The San Jose Sharks look as though they’re going to miss the playoffs for the first time in more than a decade and that could put the futures of Joe Thornton and Patrick Marleau in question. Also, Loui Eriksson’s time as a Bruin may be up sooner than many had expected, while the Senators could ship out some veteran players this off-season.
The ongoing struggles of the San Jose Sharks will ensure they spend another summer firmly entrenched in the rumor mill, especially if they miss the playoffs.
Sharks GM Doug Wilson made some minor moves leading up to the trade deadline, shipping out pending unrestricted free agentss Tyler Kennedy, James Sheppard and Andrew Desjardins. Bigger moves could be coming in the off-season.
Since last summer, long-time Sharks stars Joe Thornton and Patrick Marleau have been the focus of trade rumors. CSN Bay Area’s Kevin Kurz reports Wilson never approached the duo about waiving their no-trade clauses prior to the recent NHL trade deadline. He also said he would never ask them to do so, saying they would have to request a trade.
It seems Wilson wants to avoid being the bad guy by placing the onus on Thornton and Marleau to engineer their departures from San Jose. As Kurz notes, neither player has indicated they want out.
Both players have, however, made statements suggesting they could be open to that possibility. Marleau told Kurz it would be a different matter if he felt he wasn’t wanted, which is similar to what Thornton said last summer. Uncertainty over where their standing with the Sharks could lend additional intrigue to Wilson’s off-season plans.
ERIKSSON’S TIME UP IN BOSTON?
Questions over Loui Eriksson‘s future with the Boston Bruins could carry over into the off-season. Eriksson, 29, has been an offensive disappointment since joining the Bruins nearly two years ago as part of the return in the Tyler Seguin trade.
The Bruins’ recent acquisition of right wing Brett Connolly (a restricted free agent at seasons end) prompted The Boston Globe’s Fluto Shinzawa to suggest Eriksson could be traded this summer. The veteran winger has a season remaining on his contract at a cap hit of $4.25 million, which could be moved to free up space to re-sign key players like defenseman Dougie Hamilton.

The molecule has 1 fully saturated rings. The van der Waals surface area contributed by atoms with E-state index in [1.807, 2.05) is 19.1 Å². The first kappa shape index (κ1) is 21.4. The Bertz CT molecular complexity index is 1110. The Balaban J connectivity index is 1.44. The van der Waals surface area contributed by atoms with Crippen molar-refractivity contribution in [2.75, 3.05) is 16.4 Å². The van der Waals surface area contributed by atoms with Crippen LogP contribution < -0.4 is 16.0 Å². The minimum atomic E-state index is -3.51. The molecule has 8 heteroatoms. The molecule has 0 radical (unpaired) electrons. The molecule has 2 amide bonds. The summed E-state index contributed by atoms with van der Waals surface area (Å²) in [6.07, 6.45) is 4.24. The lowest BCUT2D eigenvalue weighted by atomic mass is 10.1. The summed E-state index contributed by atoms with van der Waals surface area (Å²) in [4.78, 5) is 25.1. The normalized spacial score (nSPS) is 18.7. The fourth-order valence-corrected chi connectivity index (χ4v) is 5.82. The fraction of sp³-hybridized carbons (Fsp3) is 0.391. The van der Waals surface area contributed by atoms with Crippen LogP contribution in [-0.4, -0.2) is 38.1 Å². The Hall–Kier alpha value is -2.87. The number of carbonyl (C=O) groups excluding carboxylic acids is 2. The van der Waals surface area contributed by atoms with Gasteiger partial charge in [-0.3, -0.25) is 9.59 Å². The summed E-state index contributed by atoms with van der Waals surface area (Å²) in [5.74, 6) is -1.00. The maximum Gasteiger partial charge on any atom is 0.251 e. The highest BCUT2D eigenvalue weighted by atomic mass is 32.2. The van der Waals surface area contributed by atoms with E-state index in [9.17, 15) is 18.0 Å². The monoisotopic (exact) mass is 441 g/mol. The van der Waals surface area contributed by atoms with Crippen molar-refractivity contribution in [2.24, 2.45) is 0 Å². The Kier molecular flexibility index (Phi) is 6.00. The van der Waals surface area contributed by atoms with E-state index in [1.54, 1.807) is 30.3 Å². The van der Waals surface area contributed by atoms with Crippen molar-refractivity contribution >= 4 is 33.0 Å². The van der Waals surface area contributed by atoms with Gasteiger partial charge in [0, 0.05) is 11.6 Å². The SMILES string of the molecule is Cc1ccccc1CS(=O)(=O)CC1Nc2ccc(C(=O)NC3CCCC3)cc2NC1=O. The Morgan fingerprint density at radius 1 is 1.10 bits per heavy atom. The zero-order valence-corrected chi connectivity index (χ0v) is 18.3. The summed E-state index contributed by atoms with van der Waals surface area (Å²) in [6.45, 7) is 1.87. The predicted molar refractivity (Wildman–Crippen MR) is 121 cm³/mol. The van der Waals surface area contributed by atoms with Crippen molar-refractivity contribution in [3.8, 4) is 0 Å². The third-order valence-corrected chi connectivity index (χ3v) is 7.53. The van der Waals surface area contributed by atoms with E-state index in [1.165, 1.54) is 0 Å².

On deadline day, Shinzawa’s colleague Kevin Paul Dupont wrote that he could see Eriksson being traded for a first-round pick and a “$2-million No. 5 d-man.” That deal never materialized but perhaps the Bruins will seek a similar return later this year.
CSNNE.com’s Joe Haggerty also speculates Eriksson could be peddled to create cap room, as well as veteran blueliner Dennis Seidenberg, who was the subject of trade chatter leading up to the deadline. However, the 33-year-old Seidenberg could prove more difficult to move. He’s a year removed from knee surgery, which adversely affected his performance this season. He’s also under contract for three more seasons at an annual cap hit of $4 million with a no-trade clause.
SENATORS VETERANS ON TRADE BLOCK
The Ottawa Sun’s Bruce Garrioch reports the Senators could have several players to move during the summer. Possible trade candidates include defensemen Chris Phillips, Patrick Wiercioch and Eric Gryba, as well as forwards Chris Neil and David Legwand.
Several weeks ago, Senators GM Bryan Murray spoke with Neil and Phillips regarding potential interest in the veteran duo from rival clubs. He left the decision up to the pair, though subsequent injuries sidelined them leading up to deadline day. Garrioch claims Phillips, who has year left on his contract, prefers to finish his career with the Senators. Neil’s status could be revisited in the summer.
Wiercioch ($2-million cap hit) and Legwand ($3 million) were frequently mentioned in the rumor mill before the deadline. The Senators could try to clear their contracts from the books after this season. Winger Colin Greening, who has two more years at $2.294 million remaining on his contract, is another they hope to move.
Rumor Roundup appears regularly only on thehockeynews.com. Lyle Richardson has been an NHL commentator since 1998 on his website, spectorshockey.net, and is a contributing writer for Eishockey News and The Guardian (P.E.I.).
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